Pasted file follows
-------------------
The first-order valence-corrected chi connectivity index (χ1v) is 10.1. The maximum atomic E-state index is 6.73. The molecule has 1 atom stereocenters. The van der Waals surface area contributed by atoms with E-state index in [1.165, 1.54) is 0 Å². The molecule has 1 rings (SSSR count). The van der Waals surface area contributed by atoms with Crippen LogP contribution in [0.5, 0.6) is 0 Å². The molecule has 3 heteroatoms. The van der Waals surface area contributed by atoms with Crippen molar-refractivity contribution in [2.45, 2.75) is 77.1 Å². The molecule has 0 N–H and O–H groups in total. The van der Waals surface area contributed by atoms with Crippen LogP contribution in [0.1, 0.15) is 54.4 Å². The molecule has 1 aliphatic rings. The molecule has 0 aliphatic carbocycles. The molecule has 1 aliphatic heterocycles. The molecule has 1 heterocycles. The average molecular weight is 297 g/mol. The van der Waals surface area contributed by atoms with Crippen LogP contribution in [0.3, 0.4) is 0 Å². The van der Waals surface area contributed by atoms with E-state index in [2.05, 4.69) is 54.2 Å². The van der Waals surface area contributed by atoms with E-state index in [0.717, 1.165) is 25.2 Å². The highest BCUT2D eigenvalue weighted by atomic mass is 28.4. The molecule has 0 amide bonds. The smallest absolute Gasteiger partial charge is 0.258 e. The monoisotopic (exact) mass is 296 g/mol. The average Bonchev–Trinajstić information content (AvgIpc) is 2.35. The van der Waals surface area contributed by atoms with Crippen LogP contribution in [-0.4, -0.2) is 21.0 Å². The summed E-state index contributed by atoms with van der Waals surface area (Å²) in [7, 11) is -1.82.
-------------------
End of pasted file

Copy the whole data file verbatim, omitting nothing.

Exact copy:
The first-order valence-corrected chi connectivity index (χ1v) is 10.1. The maximum atomic E-state index is 6.73. The molecule has 1 atom stereocenters. The van der Waals surface area contributed by atoms with E-state index in [1.165, 1.54) is 0 Å². The molecule has 1 rings (SSSR count). The van der Waals surface area contributed by atoms with Crippen LogP contribution in [0.5, 0.6) is 0 Å². The molecule has 3 heteroatoms. The van der Waals surface area contributed by atoms with Crippen molar-refractivity contribution in [2.45, 2.75) is 77.1 Å². The molecule has 0 N–H and O–H groups in total. The van der Waals surface area contributed by atoms with Crippen LogP contribution in [0.1, 0.15) is 54.4 Å². The molecule has 1 aliphatic rings. The molecule has 0 aliphatic carbocycles. The molecule has 1 aliphatic heterocycles. The molecule has 1 heterocycles. The average molecular weight is 297 g/mol. The van der Waals surface area contributed by atoms with Crippen LogP contribution in [0.3, 0.4) is 0 Å². The van der Waals surface area contributed by atoms with E-state index in [2.05, 4.69) is 54.2 Å². The van der Waals surface area contributed by atoms with E-state index in [0.717, 1.165) is 25.2 Å². The highest BCUT2D eigenvalue weighted by atomic mass is 28.4. The molecule has 0 amide bonds. The smallest absolute Gasteiger partial charge is 0.258 e. The monoisotopic (exact) mass is 296 g/mol. The average Bonchev–Trinajstić information content (AvgIpc) is 2.35. The van der Waals surface area contributed by atoms with Crippen LogP contribution in [-0.4, -0.2) is 21.0 Å². The summed E-state index contributed by atoms with van der Waals surface area (Å²) in [7, 11) is -1.82.